Program for a simple search engine, Programming Languages


A search engine (like Google) has three main components: a crawler that finds and stores copies of files on the web, an indexer that creates a data structure that is efficient for searching, and a query engine that performs the searches requested by users. The query engine uses the indexes produced by the second component to identify documents that match the search term.

The goal of this assignment is to write a simple parallel query engine. We will assume that the indexes have already been created. For the purposes of this assignment, an index simply tracks word frequency in each document. (If you are interested in how more sophisticated indexes are created, you might consider taking CSC401.)

If Google used a program with a single process to query all of the indexes to find the best matches for a search term, it would take a very long time to get the results. For this assignment, you will write a parallel program using fork and pipes to identify documents that match a search term. (However, you won't likely see any performance difference between using one process and many because the indexes we are giving you are so small.)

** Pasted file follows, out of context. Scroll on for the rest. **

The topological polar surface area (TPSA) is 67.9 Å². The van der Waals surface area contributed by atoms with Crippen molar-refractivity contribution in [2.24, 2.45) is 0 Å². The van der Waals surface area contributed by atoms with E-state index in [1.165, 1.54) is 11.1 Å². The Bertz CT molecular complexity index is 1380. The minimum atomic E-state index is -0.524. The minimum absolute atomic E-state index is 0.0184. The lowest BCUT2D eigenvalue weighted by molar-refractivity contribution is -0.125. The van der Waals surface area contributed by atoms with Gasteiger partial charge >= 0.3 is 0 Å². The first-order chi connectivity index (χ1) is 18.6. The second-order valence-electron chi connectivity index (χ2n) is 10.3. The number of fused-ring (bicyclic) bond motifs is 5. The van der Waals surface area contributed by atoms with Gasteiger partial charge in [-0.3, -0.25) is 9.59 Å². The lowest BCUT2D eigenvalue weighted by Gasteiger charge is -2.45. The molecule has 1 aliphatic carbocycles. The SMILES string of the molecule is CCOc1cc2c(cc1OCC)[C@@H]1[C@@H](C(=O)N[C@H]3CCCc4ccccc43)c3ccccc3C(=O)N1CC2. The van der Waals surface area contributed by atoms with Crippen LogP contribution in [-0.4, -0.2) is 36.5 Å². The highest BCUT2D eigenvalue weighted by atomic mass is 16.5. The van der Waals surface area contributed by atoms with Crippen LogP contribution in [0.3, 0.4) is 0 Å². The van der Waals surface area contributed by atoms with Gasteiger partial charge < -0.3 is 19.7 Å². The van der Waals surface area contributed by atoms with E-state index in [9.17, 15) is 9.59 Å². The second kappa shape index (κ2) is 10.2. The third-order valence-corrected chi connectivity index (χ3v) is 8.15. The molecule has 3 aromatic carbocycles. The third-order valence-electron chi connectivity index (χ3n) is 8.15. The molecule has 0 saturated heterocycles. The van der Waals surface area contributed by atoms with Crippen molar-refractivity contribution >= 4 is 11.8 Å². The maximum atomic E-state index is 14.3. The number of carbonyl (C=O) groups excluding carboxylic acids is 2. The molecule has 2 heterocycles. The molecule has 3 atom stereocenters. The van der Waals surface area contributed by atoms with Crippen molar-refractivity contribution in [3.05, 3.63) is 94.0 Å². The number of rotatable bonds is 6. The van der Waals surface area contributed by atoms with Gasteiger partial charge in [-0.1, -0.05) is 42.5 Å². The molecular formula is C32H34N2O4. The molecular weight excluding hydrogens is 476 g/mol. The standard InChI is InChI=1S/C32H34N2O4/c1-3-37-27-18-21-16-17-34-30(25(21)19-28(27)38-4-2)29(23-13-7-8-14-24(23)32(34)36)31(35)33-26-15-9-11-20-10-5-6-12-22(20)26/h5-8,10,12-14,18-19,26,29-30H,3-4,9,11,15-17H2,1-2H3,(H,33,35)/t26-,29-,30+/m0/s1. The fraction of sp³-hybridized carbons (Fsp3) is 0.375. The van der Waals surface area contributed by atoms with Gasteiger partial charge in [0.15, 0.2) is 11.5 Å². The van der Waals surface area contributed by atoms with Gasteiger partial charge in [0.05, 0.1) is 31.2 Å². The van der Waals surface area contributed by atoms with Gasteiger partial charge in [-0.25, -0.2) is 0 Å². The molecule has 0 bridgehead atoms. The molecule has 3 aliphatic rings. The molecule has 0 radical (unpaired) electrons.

Index files

You won't be writing any of the code that builds the indexes themselves. We have given you starter code that creates an index for a directory of files, and writes the index to two files: index and filenames. We have also created several indexes that you can use for testing, and put them in /u/csc209h/winter/pub/a3-2013 on CDF.

Your program will use read_listto load an index from the two files into memory, so it is useful to understand how the data structure works. Words and their frequencies are stored in an ordered linked list. The picture below shows what the linked list looks like.

linkedlist.jpg ¬

Each list node contains three elements: the word, an array that stores the number of times the word has been seen in each file, and a pointer to the next element of the list. Another data structure (an array of strings) stores the name of each file that is indexed. The index of a file name corresponds to the index of the freq array in a list node. Storing the file names separately means that we don't need to store the name of each file many times.